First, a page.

The stock market is a double auction market. That means you offer your stock for sale at one price, and some unknown entity offers to buy the same amount of the same stock for a specific amount of money per share. If a mutual price is agreed on, the transaction takes place. Chances are you will never know who or what the entity on the other end of your stock transaction was.
Individual investors, people just like you, may buy your stock. Individual investors are men and women who use their own money to buy and sell securities, such as stocks or bonds. They may buy stocks for their individual retirement account, or for their personal investment account. They may buy stocks for their kids as part of a trust to provide resources for their college years, or they might just want to roll the dice with some excess funds and see if they can score a big return. As of the turn of the 21st century, approximately 78.7 million Americans owned stock, either through individual shares or as part of a mutual fund, according to the Investment Company Institute.
The entity that bought the stock you sold might have been an institutional investor. An institutional investor is a person or organization that makes stock trades of sufficient size to warrant receiving a discount on its trades. Institutional investors include pension funds, insurance companies, charitable foundations and mutual fund companies.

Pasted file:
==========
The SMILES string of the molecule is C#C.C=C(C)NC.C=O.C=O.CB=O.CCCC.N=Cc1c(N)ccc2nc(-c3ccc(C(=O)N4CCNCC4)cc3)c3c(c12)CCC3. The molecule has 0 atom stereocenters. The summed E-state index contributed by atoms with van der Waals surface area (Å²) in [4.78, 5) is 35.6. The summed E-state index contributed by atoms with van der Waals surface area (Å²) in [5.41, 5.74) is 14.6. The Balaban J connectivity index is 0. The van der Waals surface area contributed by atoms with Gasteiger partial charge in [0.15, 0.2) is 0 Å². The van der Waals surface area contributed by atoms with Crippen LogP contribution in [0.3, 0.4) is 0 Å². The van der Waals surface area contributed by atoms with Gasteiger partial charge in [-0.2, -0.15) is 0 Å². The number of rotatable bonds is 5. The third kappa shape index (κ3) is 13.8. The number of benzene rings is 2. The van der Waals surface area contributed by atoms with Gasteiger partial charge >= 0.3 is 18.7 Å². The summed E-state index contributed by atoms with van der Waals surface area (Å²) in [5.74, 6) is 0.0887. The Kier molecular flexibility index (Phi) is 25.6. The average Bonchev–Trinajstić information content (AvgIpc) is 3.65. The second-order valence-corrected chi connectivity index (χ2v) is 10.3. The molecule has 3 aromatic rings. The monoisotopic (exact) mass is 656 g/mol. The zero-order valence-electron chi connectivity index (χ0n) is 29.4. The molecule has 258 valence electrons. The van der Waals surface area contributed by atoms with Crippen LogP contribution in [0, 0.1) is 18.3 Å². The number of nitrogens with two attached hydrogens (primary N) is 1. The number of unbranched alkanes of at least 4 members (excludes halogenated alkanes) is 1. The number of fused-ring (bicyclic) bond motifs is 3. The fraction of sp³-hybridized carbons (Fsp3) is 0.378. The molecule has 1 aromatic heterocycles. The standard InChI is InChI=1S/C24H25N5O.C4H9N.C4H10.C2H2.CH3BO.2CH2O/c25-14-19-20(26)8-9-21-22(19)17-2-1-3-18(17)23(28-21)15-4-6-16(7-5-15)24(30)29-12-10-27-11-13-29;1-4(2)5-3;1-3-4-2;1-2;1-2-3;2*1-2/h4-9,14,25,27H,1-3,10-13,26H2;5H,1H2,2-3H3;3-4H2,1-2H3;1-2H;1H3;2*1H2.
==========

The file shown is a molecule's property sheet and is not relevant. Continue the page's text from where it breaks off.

The entity on the other end of your stock sale transaction might be a market maker, particularly if your stock was an over-the-counter stock. Market makers are companies who stand ready to buy the stock of a particular company at a publicly stated price during normal business hours. Market makers provide an important market for stocks in companies that may not trade frequently, as they help maintain the liquidity of the market place. Investors are more likely to buy a stock if they are certain there will be a ready buyer when the time comes to sell.
Occasionally a company will buy back its own shares in the open market. They may do so to increase demand for their stock by reducing the available supply. They may wish to increase the potential reward for each remaining shareholder. The board of directors may just think the company's own stock is a better investment than other available option, such as putting their excess cash into the bank at a low rate of interest.
Mike Parker is a full-time writer, publisher and independent businessman. His background includes a career as an investments broker with such NYSE member firms as Edward Jones & Company, AG Edwards & Sons and Dean Witter. He helped launch DiscoverCard as one of the company's first merchant sales reps.